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The Inherent Problems of Being a Will Executor

A will executor is someone who, after being appointed, is responsible for administering the last will and testament of the testator or deceased person. It is the job of this individual to follow the instructions or wishes of the deceased when administering his or her will or trust documents. The executor must make certain that all the assets are distributed exactly the way the testator instructed. An executor or executrix (female) is appointed by the testator or where there is no prior appointment, by the Court.

The responsibility of the will executor

The roles and duties of a will executor are many but the most important one is ensuring that every asset listed in the will is accounted for, together with making sure that all the assets are distributed to the correct beneficiaries. There are different types of assets that can be distributed upon the death of a person. Some of the common assets include immovable property, stocks, bonds, direct investments, and collectibles such as art, just to mention a few.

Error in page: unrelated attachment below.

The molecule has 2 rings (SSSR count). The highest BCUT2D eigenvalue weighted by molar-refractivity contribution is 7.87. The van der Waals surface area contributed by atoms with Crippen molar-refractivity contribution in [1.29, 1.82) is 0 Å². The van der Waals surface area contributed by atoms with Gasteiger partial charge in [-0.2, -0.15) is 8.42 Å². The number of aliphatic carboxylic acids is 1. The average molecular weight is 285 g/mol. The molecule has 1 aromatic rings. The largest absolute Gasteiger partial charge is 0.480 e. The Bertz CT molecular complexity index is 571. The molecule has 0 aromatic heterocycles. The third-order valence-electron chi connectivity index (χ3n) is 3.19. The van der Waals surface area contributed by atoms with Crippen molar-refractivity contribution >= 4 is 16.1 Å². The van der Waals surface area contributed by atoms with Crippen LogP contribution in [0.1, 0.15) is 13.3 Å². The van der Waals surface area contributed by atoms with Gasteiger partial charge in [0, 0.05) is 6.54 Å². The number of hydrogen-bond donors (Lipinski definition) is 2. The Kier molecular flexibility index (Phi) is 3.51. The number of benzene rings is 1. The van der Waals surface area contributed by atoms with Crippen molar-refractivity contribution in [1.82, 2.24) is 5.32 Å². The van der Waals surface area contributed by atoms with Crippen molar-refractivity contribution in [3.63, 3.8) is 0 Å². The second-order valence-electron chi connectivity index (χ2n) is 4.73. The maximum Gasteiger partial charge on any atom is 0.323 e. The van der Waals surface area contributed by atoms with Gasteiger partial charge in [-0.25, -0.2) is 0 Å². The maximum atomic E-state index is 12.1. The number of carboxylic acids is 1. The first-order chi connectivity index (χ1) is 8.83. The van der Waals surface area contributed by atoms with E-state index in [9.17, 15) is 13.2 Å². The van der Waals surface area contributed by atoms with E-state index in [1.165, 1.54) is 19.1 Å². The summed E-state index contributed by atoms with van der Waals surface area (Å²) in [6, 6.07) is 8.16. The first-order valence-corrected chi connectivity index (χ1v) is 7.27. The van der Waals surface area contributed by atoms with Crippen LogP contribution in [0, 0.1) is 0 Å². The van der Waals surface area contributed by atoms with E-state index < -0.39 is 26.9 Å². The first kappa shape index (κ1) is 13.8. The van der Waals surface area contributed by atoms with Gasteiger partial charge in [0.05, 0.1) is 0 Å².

In order to have an estimate of how much the various assets are worth, the executor makes use of the date of death value or what is referred to as the alternative valuation date. It is also the task of the executor to make sure that all the debts of the testator are settled, and that includes taxes. Although an executor can be anyone, in most cases, a person who is appointed to be the executor is an accountant, an attorney or a family member.

The challenges of being a will executor

In as much as an executor plays a very important role when it comes to distributing the assets of the testator, that role is not easy. In fact, being tasked with executing a will involves a lot more work than some people are aware of. That is why it is important to have a good understanding of the inherent problems of being a will executor before acting as one. Some of these problems or challenges are discussed below.